Diseases of passion fruit (Passiflora edulis f. flavicarpa, family Passifloraceae) possibly associated with infections by phytoplasmas have been observed in Brazil, where the plant is widely cultivated and used in food products and beverages. Although the association of phytoplasmas with passion fruit disease has been recognized for over 30 years, little work has been done to characterize the phytoplasmas. In the present study, passion fruit plants exhibiting symptoms of witches’ broom growths in Brazil were investigated for possible infection by phytoplasma. Analysis of 16S ribosomal (r) DNA amplified in the polymerase chain reaction (PCR) indicated that the symptomatic plants were infected by two distinctly different phytoplasma strains. Based on results from actual and virtual (iPhyClassifier) RFLP analysis of 16S rDNA, one strain (PassWB-Br4) represents a previously undescribed subgroup lineage in group 16SrIII (X-disease phytoplasma group); the other strain (PassWB-Br3) represents a previously undescribed subgroup lineage in group 16SrVI (clover proliferation group, ‘Candidatus Phytoplasma trifolii’-related strains). Phylogenetic analyses and nucleotide sequence alignments of 16S rRNA gene sequences revealed that strain PassWB-Br3 differed from all previously described ‘Ca. Phytoplasma’ species and should be recognized as representative of a new ‘Ca. Phytoplasma’ species.
An investigation into homeostasis of gibberellin in potato purple top phytoplasma-infected tomato plants
Y. DING (1), W. Wu (1), W. Wei (1), I. Lee (1), R. E. Davis (1), Y. Zhao (1)
(1) MPPL-ARS-USDA, Beltsville, MD, U.S.A.
Phytoplasmas are a group of phloem-restricted, cell wall-less bacteria responsible for numerous plant diseases. Plants infected by phytoplasmas exhibit various symptoms believed to be the results of hormonal imbalance. Gibberellins (GAs) are essential phytohormones that regulate growth and development of plants. It has been shown that exogenous application of GA can effectively remit dwarf symptoms caused by phytoplasma and spiroplasma infections, a strong indication of the shortage of endogenous GA in mollicute-infected plants. The purpose of the current study was to investigate the phytoplasma-induced changes in expression profiles of GA metabolism genes, and to examine whether exogenous GA application would restore GA homeostasis. Columbia Basin potato purple top (PPT) phytoplasma and Rutgers tomato were used as a model pathogen-host pair in this study. Results revealed that, compared with healthy (mock-inoculated) plants, transcript levels of two GA biosynthesis genes, GA20ox2 (encoding GA 20-oxidase 2) and GA3ox2 (encoding GA 3-oxidase 2), were notably decreased in PPT-infected plants. Transcript levels of a GA catabolism gene, GA2ox1 (encoding GA 2-oxidase 1), were also slightly reduced in PPT phytoplasma infected plants. Exogenous application of gibberellin acid (GA3) significantly attenuated the “big bud” symptoms on PPT-infected plants. Expressions of GA20ox2 and GA3ox2 were significantly down-regulated after GA application in PPT-infected plants. On the other hand, expression of GA2ox1 was dramatically up-regulated upon GA treatment. These results indicated that i) GA homeostasis was maintained by feedback regulation of GA metabolism genes; ii) phytoplasma infection caused a shift in GA homeostasis; and iii) exogenous application of GA3 was able to partially reverse the shift, toward normal GA homeostasis. Findings from the present study will aid our understanding of the role of GA in phytoplasma pathogenesis and exogenous GA-induced phytoplasmal disease symptom remission.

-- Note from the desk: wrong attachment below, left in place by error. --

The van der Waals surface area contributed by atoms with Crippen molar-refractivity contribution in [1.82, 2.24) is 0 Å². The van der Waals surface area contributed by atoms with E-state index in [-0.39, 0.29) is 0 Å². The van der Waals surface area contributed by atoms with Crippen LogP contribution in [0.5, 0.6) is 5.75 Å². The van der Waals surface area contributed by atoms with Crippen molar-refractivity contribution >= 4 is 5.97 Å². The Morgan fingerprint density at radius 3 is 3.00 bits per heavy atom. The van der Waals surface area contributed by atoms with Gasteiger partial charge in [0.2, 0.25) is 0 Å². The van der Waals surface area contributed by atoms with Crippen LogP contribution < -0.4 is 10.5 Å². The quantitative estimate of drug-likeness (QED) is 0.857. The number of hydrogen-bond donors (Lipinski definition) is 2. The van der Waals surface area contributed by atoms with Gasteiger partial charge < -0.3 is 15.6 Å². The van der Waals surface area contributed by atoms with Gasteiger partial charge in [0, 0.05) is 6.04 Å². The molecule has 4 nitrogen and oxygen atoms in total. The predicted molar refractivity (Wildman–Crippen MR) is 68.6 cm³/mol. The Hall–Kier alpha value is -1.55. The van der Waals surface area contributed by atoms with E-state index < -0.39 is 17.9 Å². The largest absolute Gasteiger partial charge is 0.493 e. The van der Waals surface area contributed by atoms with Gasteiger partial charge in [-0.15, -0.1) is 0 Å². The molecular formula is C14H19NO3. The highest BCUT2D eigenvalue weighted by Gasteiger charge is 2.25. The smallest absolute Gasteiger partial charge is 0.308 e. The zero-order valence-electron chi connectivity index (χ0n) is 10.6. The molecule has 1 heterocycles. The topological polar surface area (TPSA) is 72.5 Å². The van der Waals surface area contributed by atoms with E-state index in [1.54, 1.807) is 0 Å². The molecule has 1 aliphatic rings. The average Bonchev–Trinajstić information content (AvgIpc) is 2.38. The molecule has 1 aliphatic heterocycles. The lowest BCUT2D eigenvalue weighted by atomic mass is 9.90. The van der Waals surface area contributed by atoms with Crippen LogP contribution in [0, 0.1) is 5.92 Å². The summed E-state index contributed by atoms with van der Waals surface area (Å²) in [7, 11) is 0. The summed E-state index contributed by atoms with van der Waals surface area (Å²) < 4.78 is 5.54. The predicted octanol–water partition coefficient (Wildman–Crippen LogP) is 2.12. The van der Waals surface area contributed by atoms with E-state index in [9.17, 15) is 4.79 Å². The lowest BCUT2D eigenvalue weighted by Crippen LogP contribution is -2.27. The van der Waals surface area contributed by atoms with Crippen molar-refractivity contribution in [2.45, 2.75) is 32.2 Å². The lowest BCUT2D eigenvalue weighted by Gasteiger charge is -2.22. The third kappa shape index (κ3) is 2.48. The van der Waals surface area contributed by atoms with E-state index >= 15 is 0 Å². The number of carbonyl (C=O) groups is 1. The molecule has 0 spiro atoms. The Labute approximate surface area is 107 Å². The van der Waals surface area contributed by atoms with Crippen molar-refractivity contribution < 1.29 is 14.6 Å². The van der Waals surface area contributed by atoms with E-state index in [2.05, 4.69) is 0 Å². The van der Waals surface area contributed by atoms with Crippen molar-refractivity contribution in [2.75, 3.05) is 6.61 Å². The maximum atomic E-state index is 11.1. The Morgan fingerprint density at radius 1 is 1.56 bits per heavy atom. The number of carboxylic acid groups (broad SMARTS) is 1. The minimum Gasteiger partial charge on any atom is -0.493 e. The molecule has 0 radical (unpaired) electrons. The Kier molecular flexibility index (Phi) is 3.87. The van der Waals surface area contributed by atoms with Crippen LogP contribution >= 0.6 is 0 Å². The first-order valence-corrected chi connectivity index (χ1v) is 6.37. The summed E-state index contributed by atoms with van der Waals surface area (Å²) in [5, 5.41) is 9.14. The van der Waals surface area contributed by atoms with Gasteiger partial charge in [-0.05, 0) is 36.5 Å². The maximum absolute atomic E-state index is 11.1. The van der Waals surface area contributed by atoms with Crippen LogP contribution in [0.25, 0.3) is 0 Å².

Resting spores for long-term storage of Synchytrium solstitiale, a candidate for biological control of yellow starthistle
F. M. ESKANDARI (1), W. L. Bruckart III (1), T. L. Widmer (1)
(1) USDA, ARS, FDWSRU, Ft. Detrick, MD, U.S.A.
An isolate of Synchytrium solstitiale from France has been evaluated recently for biological control of yellow starthistle (YST, Centaurea solstitialis). Protocol was needed for long-term storage of S. solstitiale for research and archival purposes. In greenhouse studies, germination of mature resting spores of S. solstitiale resulted after storage in dried YST leaves for >2.5 years. Dried YST leaves were surface sterilized, and resting spores galls were removed by scraping or grinding leaf tissue. Spores were placed on 2% water agar in Petri dishes that were wrapped with Parafilm and aluminum foil and incubated at 10/15°C (night/day temperatures). One vesicle per resting spore, each with a single sporangium (= sorus), developed in 7–20 days. Zoospores were released from sori in sterile distilled water with 100 ppm Streptomycin. Plants also inoculated with sori from resting spores were incubated in moist plastic bags at 10/15°C (night/day temperatures) and an 8-hour photoperiod. Plants were removed from the growth chamber after 10 days, placed in a 20°C greenhouse, and observed for symptom development. Successful germination and plant infection occurred from inoculation by resting spore galls following this protocol. A test to measure viability and virulence of resting spores after 1.4 or 2.6 years of storage resulted in successful germination and infection of YST plants using the protocol described. Thus, long-term storage and maintenance protocol for S. solstitiale has been achieved.